TED AND BILL had their excellent adventure. I have had mine.

Last week, my lovely wife and I, along with eight other former “inmates” of Third East Bridgeman Hall at what in the 1960s was still known as Wisconsin State University-Eau Claire, along with their wives, celebrated 50 years of friendship with a gathering in Colorado Springs, Colo.

We former inmates enjoyed yearly reunions throughout the first several years of our post-Eau Claire years, drifted to reunions every now and then for several years after and now, strolling into our senior citizen years, have gone back to yearly get togethers.

This year, it was Dick “Digger” Gee who put together the reunion, calling us all together in a beautiful part of Colorado. Since Digger was our unquestioned leader in pranks, high jinks and outright tomfoolery during our collegiate years, none of us dared refuse his Colorado invite.

Nine inmates were able to gather for a three-night stay at the Old Town Guesthouse B&B, a wonderful establishment operated by a wonderful sister/brother duo in the Old Colorado City portion of Colorado Springs. Our first evening was given to sheepshead, eating pizza, drinking cold beverages, talk, much talk and laughter, always laughter. 

Some of the stories have been oft repeated like the tale involving one Warren P. Clark watching his rod and reel being sent to a watery grave in Starrett Lake just a few miles from my house. There is great disagreement between the two parties involved in the incident as to who caused the premature death of the rod and reel, but as one of those parties I solemnly continue to maintain it was not my fault that said rod and reel slid off an oar that had been resting on the gunwale of my Old Town, when said oar was dipped into the water preparatory to moving to a new walleye “honey hole.”

Lest you think the entire three days was spent in such banter, I can report to you that much of it was spent in exploring the awesome scenery that bounds Colorado Springs to the west. On our first full day in town, half of us headed for the very top of Pike’s Peak, while the remainder drove west of the city to take a ride on the Royal Gorge narrow gauge train.

As one of the Pike’s Peak group, I vacillated between unbridled amazement at the marvel of engineering and construction that is the road to the top of Pike’s Peak and awe bordering on utter fear brought on by looking down at sheer drops of thousands of feet with nothing but air to cushion the fall should you go off the road. One hundred and fifty-five turns, many of them incredibly tight hairpins, have to be negotiated before you reach the top.

We had a super driver on our 20-passenger bus who regaled us with an inexhaustible supply of stories, asides and factoids about not only Pike’s Peak, but the entire area.

Our ascent almost ended prematurely when the bus driver received news that the road was closed at about the 10,000-foot level because of dense fog. At least one person on our bus must have said the right prayers because by the time we got to that level, the fog had lifted to a degree that allowed us to look out at western Colorado terrain scores of miles in the distance.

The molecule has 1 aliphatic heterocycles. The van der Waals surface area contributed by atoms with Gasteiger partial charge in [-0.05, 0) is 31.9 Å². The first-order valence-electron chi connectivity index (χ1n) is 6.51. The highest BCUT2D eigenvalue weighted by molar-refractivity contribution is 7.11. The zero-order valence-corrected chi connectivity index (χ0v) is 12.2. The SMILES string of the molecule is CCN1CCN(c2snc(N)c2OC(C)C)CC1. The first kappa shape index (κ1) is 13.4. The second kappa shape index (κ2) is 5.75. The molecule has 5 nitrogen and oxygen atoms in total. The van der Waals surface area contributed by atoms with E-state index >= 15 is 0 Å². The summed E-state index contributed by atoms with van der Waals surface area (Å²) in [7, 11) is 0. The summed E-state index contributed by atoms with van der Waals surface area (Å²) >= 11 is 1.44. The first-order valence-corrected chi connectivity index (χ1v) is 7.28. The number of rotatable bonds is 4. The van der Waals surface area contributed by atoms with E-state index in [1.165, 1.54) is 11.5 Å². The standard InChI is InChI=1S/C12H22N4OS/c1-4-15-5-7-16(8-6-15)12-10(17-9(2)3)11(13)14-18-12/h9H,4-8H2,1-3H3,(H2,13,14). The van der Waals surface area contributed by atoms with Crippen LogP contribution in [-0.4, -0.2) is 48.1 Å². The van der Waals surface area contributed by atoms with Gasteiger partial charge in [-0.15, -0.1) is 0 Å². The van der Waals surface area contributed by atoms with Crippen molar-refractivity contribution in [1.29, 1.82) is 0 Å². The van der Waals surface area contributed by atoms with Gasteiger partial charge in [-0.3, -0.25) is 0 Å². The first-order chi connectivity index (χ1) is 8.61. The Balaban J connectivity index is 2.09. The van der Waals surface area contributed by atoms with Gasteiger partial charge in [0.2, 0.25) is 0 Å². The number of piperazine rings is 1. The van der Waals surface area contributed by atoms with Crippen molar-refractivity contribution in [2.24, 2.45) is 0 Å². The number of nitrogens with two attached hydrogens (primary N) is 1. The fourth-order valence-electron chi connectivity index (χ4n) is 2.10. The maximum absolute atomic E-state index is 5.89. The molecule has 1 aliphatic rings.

At the 13,600-foot level, the driver allowed as how we were on our way to the top, only to be stopped with just two turns in the road left before the summit by a park ranger who said the fog from that point on was simply too thick to allow us to continue on.

So we headed back down, stopping at Bottomless Pit so everyone could get out and take pictures of a terrifying drop to tree level far, far below. Going up and going down we made the acquaintance of a small herd of bighorn sheep, along with several marmots scrambling here and there among the rocks.

Back down at the bottom, as we wheeled into Manitou Springs, Colo., our bus driver noted that the North Pole amusement park we were passing was the site of the highest Ferris wheel in North America at 7,000 feet high. Think about that statement before you scoff at its veracity.

Following another evening of fun and frolic and a late-night session of sheepshead, we rose sleepy-eyed at 7:30 a.m. for breakfast prior to a few hours of exploring the wondrous sights of Garden of the Gods.

It looked to me like God had a lot of fun creating this beautiful desert playground of massive rock uplifts, rattlesnake habitat and hardy flora of many species. We toured the park headquarters first, reading about the hundreds of millions of years it took to create the landscape and how it came to be given at no cost to the city of Colorado Springs by a benefactor whose main caveat was that it remain open and free to the public forever.

What a gift of remarkable nature it was. Truthfully, with only a few hours in which to explore, we saw only a small part of it up close while hiking, admiring the rest as we drove through it on our way to Manitou City. 

That small city is remarkable in its own right with dozens of stores and homes whose construction dates back to the mid 1800s. It rivals downtown Wisconsin Dells with its blocks of gift shops, trinket and T-shirt stores, restaurants and bars.

As with our other evenings at the B&B, having taken over all eight rooms in the establishment, we finished things off with more talk, beverages, sheepshead and laughter.

And as always, parting on our final morning after breakfast was bittersweet, everyone grateful for the time we spent together and the fabulous scenery we saw, sorry that our time together was over so soon.

Next year, it has been decided that our destination will be Door County right here in good old Wisconsin. Our Green Bay chapter of Third East has been charged with organizing the event. I have already put in my request for a morning of fishing for trout and salmon on a Lake Michigan charter boat. Clark said he wants a better guide than his Starrett Lake one.